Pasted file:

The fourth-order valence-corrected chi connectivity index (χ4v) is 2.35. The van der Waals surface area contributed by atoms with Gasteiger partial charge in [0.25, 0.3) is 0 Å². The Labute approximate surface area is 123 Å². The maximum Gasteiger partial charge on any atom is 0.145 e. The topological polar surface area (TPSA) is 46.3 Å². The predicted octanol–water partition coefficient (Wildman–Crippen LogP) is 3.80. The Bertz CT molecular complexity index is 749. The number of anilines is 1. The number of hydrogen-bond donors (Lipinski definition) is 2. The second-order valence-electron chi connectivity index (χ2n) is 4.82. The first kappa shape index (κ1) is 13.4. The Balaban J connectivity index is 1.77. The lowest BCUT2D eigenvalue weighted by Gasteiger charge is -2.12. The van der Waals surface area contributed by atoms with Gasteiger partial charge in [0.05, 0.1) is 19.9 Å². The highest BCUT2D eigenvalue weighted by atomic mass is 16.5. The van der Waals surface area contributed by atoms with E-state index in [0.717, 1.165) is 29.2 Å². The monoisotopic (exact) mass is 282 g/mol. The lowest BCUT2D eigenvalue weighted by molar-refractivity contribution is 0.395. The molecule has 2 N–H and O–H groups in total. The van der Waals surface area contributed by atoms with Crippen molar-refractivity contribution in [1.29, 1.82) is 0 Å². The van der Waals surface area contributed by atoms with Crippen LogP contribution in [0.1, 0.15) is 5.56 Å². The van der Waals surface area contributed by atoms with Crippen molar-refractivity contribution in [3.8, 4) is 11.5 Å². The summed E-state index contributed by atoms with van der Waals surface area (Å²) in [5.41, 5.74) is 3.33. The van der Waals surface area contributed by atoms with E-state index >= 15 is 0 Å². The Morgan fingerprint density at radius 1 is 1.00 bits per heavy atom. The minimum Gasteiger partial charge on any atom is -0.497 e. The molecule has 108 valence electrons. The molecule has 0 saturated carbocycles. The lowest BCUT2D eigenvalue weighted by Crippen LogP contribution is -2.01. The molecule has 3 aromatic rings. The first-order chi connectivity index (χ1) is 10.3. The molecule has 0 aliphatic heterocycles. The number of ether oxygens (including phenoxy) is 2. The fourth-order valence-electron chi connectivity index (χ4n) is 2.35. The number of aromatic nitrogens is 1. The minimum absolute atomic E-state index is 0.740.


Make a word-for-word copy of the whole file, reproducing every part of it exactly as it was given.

The fourth-order valence-corrected chi connectivity index (χ4v) is 2.35. The van der Waals surface area contributed by atoms with Gasteiger partial charge in [0.25, 0.3) is 0 Å². The Labute approximate surface area is 123 Å². The maximum Gasteiger partial charge on any atom is 0.145 e. The topological polar surface area (TPSA) is 46.3 Å². The predicted octanol–water partition coefficient (Wildman–Crippen LogP) is 3.80. The Bertz CT molecular complexity index is 749. The number of anilines is 1. The number of hydrogen-bond donors (Lipinski definition) is 2. The second-order valence-electron chi connectivity index (χ2n) is 4.82. The first kappa shape index (κ1) is 13.4. The Balaban J connectivity index is 1.77. The lowest BCUT2D eigenvalue weighted by Gasteiger charge is -2.12. The van der Waals surface area contributed by atoms with Gasteiger partial charge in [0.05, 0.1) is 19.9 Å². The highest BCUT2D eigenvalue weighted by atomic mass is 16.5. The van der Waals surface area contributed by atoms with E-state index in [0.717, 1.165) is 29.2 Å². The monoisotopic (exact) mass is 282 g/mol. The lowest BCUT2D eigenvalue weighted by molar-refractivity contribution is 0.395. The molecule has 2 N–H and O–H groups in total. The van der Waals surface area contributed by atoms with Crippen molar-refractivity contribution in [1.29, 1.82) is 0 Å². The van der Waals surface area contributed by atoms with Crippen LogP contribution in [0.1, 0.15) is 5.56 Å². The van der Waals surface area contributed by atoms with Crippen molar-refractivity contribution in [3.8, 4) is 11.5 Å². The summed E-state index contributed by atoms with van der Waals surface area (Å²) in [5.41, 5.74) is 3.33. The van der Waals surface area contributed by atoms with E-state index >= 15 is 0 Å². The Morgan fingerprint density at radius 1 is 1.00 bits per heavy atom. The minimum Gasteiger partial charge on any atom is -0.497 e. The molecule has 108 valence electrons. The molecule has 0 saturated carbocycles. The lowest BCUT2D eigenvalue weighted by Crippen LogP contribution is -2.01. The molecule has 3 aromatic rings. The first-order chi connectivity index (χ1) is 10.3. The molecule has 0 aliphatic heterocycles. The number of ether oxygens (including phenoxy) is 2. The fourth-order valence-electron chi connectivity index (χ4n) is 2.35. The number of aromatic nitrogens is 1. The minimum absolute atomic E-state index is 0.740.